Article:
If you strike out on the highway and head west out of San Salvador, you will eventually end up in Guatemala. It's a nice drive in an old pick-up, maybe a little slow in brightly painted bus with 85 friendly travelers. Depending on the season you might find corn kernels spread out along side of the road to dry, or bright white sugar cane tassels waving in the breeze, or even a few cows in the road.
Before you hit the border you get to Cara Sucia. I have to confess that I don't know too much about the town itself. A local friend told me that the name Cara Sucia (Dirty Face) originated with the Spanish, who noticed that the children who played near the river had dirty faces, so the name stuck. Whether that story is true or not, the nearby Cara Sucia and Paz rivers are sources of both life and challenge to the farmers who live and work near their banks. My friend said that he learned to swim in the river when he was a little boy . . . The water rose up and all of a sudden it came into the house. Then I was in the river. There was furniture going by and trees going by and even a cow. That's how I learned to swim.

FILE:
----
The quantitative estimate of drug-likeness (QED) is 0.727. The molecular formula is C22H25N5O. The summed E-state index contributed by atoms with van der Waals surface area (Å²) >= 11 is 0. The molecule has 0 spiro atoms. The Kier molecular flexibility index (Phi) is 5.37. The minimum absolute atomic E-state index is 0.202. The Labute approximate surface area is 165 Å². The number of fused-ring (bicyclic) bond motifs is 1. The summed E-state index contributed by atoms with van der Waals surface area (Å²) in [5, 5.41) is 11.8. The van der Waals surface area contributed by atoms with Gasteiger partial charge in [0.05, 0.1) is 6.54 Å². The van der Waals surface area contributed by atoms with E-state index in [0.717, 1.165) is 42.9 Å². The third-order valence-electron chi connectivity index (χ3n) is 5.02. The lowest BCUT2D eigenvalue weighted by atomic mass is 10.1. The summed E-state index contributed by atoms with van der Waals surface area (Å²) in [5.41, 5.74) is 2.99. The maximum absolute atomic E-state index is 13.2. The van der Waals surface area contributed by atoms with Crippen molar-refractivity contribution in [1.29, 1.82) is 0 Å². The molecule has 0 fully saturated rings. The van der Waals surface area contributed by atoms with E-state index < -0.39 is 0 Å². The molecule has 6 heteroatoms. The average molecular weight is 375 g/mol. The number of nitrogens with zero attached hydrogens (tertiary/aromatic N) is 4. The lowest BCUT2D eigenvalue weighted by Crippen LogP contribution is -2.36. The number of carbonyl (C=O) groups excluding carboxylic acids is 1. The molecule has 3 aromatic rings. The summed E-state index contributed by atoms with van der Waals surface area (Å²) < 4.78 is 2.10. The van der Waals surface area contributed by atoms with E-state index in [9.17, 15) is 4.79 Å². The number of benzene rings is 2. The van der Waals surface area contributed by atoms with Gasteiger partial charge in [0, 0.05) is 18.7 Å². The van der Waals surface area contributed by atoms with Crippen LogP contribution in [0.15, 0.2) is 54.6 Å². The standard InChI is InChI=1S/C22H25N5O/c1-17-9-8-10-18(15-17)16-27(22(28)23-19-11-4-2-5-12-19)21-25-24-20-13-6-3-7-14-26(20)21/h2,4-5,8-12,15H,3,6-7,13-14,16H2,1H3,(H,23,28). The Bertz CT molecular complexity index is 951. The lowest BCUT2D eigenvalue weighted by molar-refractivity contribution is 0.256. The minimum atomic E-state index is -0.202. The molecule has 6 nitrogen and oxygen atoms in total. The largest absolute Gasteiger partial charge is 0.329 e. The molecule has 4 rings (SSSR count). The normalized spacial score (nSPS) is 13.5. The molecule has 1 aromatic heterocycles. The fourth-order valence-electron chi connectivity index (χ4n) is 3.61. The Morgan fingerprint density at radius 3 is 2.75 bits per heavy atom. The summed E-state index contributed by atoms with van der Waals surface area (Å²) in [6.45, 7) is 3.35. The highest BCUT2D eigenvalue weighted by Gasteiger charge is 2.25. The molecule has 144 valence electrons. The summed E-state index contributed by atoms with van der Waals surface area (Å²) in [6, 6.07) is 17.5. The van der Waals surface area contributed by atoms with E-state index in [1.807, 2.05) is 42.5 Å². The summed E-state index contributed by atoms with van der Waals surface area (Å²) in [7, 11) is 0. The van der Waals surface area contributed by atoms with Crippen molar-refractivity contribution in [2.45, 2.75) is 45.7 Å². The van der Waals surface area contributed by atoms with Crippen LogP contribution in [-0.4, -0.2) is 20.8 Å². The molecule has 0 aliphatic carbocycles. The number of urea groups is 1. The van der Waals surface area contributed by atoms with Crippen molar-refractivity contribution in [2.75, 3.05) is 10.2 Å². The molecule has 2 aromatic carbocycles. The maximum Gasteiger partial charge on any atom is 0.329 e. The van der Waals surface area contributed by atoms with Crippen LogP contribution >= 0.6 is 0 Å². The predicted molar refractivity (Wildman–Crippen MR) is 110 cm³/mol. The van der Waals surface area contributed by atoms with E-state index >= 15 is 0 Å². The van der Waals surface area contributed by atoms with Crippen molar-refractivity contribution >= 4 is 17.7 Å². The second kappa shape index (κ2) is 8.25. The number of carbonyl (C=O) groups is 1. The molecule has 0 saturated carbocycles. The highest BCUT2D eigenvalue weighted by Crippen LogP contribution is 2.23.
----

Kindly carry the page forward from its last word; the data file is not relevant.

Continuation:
If you are staying outside of Cara Sucia you can take take the little moto-taxis into town and back to go to the market. Or, you can grab some local truck transportation for with a Salvadoran friend (for 10 or 20 cents) and share a little slice of life out in the countryside.
First stop - a small brick-making business. Our young Salvadoran friend thought this would be an educational stop for us, and it was! The family showed us the process of mixing the clay, putting it into molds to dry in the sun, stacking, baking in the kiln and stacking again. This is hard work, especially in the rainy season!
Next stop - a bakery. Our friend took us to a home which had a very large oven for cooking bread. The family makes a few different baked items but is famous for their soft and delicious rolls (pictured here).
Next stop - a fisherman's home. We got to watch as the man skillfully wove his fish net from string while talking to us about his home and his work. Recently there was a flood in this area. The water filled the porch where he is sitting now. He goes out fishing with the nets in the early morning. This is how he supports his family. He also has some crops.
Our final stop (for this tour) was a walk through the farm fields. I am not a corn expert, so the discussion about the different varieties of corn, the different planting and harvesting seasons and the different ways in which to store and use the corn were a little tricky to follow. But, it was great to be with a farmer who was so very proud of his crops and so very hopeful that no disaster would take away the promise of a good harvest.
In Cara Sucia, a place very prone to flooding and high winds, farmers, fishermen and business folk alike all place their livelihoods into the hands of God and Mother Earth.